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Joan McAlpine: The compere was humiliating every woman going on stage. It was my turn next but I was far more furious than fearful

© Allan MilliganJoan McAlpine
Joan McAlpine

When Eilidh Barbour said “I never felt so unwelcome in the industry I work in,” I knew how she felt. My worst experience of after-dinner sexism in the Scottish media was a long time ago. I thought things had improved. It seems not.

The occasion was a glitzy one in Glasgow, the Scottish Newspaper Awards of 2004. As deputy editor of The Herald I was one of the very few female senior newspaper executives at that time, attending to collect an award on behalf of the publication.

The celebrity compere’s running joke was to categorise the women coming up to accept awards as “stunners” or “mingers”. It was outrageous, but people laughed. Winners knew in advance if they would be called. So, instead of anticipating a big moment in their careers, the women had to run the gauntlet of appraisal based not on professional achievements but their appearance.

The first awards went to advertising sales teams made up of young women who were congratulated as stunners, which is itself belittling. An older woman came up on stage. I felt sick on her behalf. The MC did not call her a “minger” to her face, but there was a horrible moment of expectation. He used that comic pause to great effect…I knew it was my turn soon but was more furious than fearful. The male winners were not subjected to this humiliation, though most were middle-aged, balding and out of shape – as indeed was the compere.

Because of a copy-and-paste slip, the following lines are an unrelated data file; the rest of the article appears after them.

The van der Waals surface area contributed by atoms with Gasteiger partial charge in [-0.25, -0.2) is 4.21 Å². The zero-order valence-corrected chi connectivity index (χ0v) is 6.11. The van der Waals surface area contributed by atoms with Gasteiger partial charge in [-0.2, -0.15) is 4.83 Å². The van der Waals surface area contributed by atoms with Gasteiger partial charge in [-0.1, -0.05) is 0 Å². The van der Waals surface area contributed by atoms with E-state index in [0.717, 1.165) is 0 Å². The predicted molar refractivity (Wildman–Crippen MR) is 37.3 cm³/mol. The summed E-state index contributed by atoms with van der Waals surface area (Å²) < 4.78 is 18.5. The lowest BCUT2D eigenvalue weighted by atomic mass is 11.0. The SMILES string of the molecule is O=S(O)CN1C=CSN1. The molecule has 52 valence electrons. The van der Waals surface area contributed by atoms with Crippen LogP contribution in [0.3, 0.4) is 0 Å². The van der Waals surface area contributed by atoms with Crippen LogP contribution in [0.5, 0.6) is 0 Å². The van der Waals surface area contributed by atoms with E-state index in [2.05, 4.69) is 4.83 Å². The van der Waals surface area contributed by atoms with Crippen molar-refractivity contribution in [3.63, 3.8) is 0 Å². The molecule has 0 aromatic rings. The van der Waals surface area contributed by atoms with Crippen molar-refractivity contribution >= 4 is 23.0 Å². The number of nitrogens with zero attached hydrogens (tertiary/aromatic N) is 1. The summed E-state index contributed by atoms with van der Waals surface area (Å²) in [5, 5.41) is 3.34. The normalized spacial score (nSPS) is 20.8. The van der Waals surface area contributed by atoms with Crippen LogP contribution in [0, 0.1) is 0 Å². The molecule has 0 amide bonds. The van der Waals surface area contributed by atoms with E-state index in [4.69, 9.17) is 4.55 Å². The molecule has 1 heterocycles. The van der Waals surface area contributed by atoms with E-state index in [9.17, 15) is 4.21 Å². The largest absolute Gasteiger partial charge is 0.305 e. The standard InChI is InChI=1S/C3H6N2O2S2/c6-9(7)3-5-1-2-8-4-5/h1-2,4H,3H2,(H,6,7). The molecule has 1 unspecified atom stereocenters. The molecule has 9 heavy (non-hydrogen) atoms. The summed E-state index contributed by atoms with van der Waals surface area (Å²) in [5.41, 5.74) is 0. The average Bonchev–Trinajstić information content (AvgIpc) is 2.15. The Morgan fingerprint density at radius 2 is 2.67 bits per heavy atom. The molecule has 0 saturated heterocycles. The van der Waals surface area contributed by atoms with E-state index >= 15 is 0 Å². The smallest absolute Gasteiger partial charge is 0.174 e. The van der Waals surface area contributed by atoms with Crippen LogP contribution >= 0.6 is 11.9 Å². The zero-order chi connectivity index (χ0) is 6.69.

I fizzed into my champagne and could not put a cork in my anger when the big moment arrived. I prodded the compere in his paunch and suggested he go to the gym before commenting on the appearance of others. I inevitably got called a minger, responded with a rude gesture, and suggested he buy a toupee.

I’m not proud of my protest. I should have made a serious point about his misogyny disgracing our industry. I should have walked out like Eilidh. Instead, I tried to counter sexism with sarcasm because that’s how we dealt with discrimination back then – we had to laugh it off.

An industry magazine reporting the “clash” said The Herald’s “ice queen” lost her cool. That revealed a lot. A female editor who approaches her job seriously is clearly frigid. It also said I took exception to “comments about the fairer sex.” That’s just a polite way of demeaning and judging women the way the compere had done. I actually worried I’d be punished professionally for my protest (I still regret the rude gesture).

There was never any question of the speaker or those who employed him facing any consequences – or public criticism – at all. Even in the early 21st Century, decades after Germaine Greer wrote The Female Eunuch, many in the Scottish newspaper world had not caught up. So I do think things have changed for the better, despite last week’s events at the Scottish Football Writers’ Association dinner.

When women walked out – and spoke out – everyone took them seriously. The organisers said they would try harder.

That’s definitely progress. But we all know black tie banter is the last bastion of “acceptable” sexism. And that has to stop.